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A buddy and myself have caught largemouth every month of the year up at Green Peter but have found in winter months for the most part you have to fish pretty slow and have decent electronics. Drop shotting 3" Yum Dingers have done us well and small jigs also. (20 to 40 feet)
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Several years back I was able to catch smallies every month out of the Willamette below the falls. The best bait was a black football jig (3/8) fished slow. Some days only caught one or two. Caught them in very slow current places as well as out in the current!!
 

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A bunch of Western Bass Club members use a technique in Nov.-Feb. that we tend to call "The Rev Rig". Also known as "the 3-way Rig". The guy that discovered/developed it is Reverand Chuck Bailey, hence the name. I think there may be some prayer involved, too. Basically, this is used on Lk. Washington and Sammamish for deep Smallies. I wouldn't say the current in Lk. WA is in the same class as your rivers, but there is some. I have been driven nuts at times, drifting upwind while fishing under the East Channel Bridge. Current should be heading North there, not South.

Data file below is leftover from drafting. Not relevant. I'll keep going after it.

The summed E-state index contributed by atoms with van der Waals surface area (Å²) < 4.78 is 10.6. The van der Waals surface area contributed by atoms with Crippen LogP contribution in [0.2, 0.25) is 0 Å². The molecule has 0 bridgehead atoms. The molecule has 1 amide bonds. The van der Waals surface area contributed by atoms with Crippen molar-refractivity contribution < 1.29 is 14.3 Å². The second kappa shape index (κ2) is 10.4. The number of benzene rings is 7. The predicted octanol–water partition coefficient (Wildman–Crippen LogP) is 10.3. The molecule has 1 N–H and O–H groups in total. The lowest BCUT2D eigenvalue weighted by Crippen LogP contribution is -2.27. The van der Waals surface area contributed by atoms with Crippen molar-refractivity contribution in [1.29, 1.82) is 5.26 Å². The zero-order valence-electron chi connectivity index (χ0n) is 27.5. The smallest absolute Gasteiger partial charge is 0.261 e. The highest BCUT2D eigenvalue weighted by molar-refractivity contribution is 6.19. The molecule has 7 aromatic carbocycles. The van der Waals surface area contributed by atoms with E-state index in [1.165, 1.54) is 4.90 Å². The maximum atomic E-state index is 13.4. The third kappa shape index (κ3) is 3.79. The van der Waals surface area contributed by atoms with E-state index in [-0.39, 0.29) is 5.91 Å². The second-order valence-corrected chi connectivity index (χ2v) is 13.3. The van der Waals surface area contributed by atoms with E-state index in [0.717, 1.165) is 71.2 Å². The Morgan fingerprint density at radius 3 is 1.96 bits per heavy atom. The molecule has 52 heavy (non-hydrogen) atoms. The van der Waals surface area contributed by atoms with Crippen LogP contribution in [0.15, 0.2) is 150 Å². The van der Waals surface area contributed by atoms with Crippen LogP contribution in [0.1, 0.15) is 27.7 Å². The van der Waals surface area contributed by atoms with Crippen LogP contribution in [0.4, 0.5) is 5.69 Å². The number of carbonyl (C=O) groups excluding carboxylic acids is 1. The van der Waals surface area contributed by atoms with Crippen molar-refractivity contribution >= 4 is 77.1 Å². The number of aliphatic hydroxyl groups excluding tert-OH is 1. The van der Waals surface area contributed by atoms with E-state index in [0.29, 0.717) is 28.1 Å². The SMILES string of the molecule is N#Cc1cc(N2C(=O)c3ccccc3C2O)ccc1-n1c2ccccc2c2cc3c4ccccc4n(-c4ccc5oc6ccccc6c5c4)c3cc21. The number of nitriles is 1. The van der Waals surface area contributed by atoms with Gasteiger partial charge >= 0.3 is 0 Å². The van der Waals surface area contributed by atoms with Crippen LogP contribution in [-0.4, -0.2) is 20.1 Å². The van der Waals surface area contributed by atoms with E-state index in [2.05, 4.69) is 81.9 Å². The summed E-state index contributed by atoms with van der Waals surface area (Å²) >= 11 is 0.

Anyway, the rig is a 7' med-lt G.Loomis baitcaster, decent reel (Shimano is likely), with a 'super-line', like Stren Braid. Tie on a 3-way swivel, then tie a 2 oz ball sinker on a monofil of about 8 lb test onto one leg of the swivel. The other leg of the swivel gets a leader of 6 or 8 lb Flourocarbon, with the lure tied to that. The lures of choice are jointed Rapala minnows or the Mann's Minus-1. I can't tell you the colors, because I don't do this stuff, but I'd bet Perch would work, Craw would work, and silver/black or gold/black should work. "Clown" might even work. It goes without saying, that the hooks are replaced with Gamakatsu EWG trebles, right?

The presentation is done by dropping (no casting) the rig over the side with the trolling motor running. The TM is kept running, pretty much as fast as you can while keeping the "downrigger ball" on the bottom. Deep water around 40-45 feet adjacent feeding flats is appropriate. Drag it down the drops, drag it back up the drops. Electronics are useful for this.

You have very little time to "CPR" these fish. To get them back to the depths, rig another rod with another 2+ oz sinker and a single barbless worm hook. Hook the fish on and drop that rig over the side, with the fish. The bloated fish will be pointed down, and will be pulled to the bottom. Wait a few minutes, and the fish will get itself loose from the barbless hook. Theory is that this saves the fish. There is some reason to think this is only temporary.

Like I said, I don't do this. I don't like cold weather that well (hypoglycemic), and don't like fishing for deep fish (but only because it's hard on the fish). But if you are interested and have the boat, it's a productive way to do it. Possibly not tournament legal, but certainly worth a try for sport fishing. I gotta say, I don't understand why they don't just use downriggers. :hoboy: C&R, Steve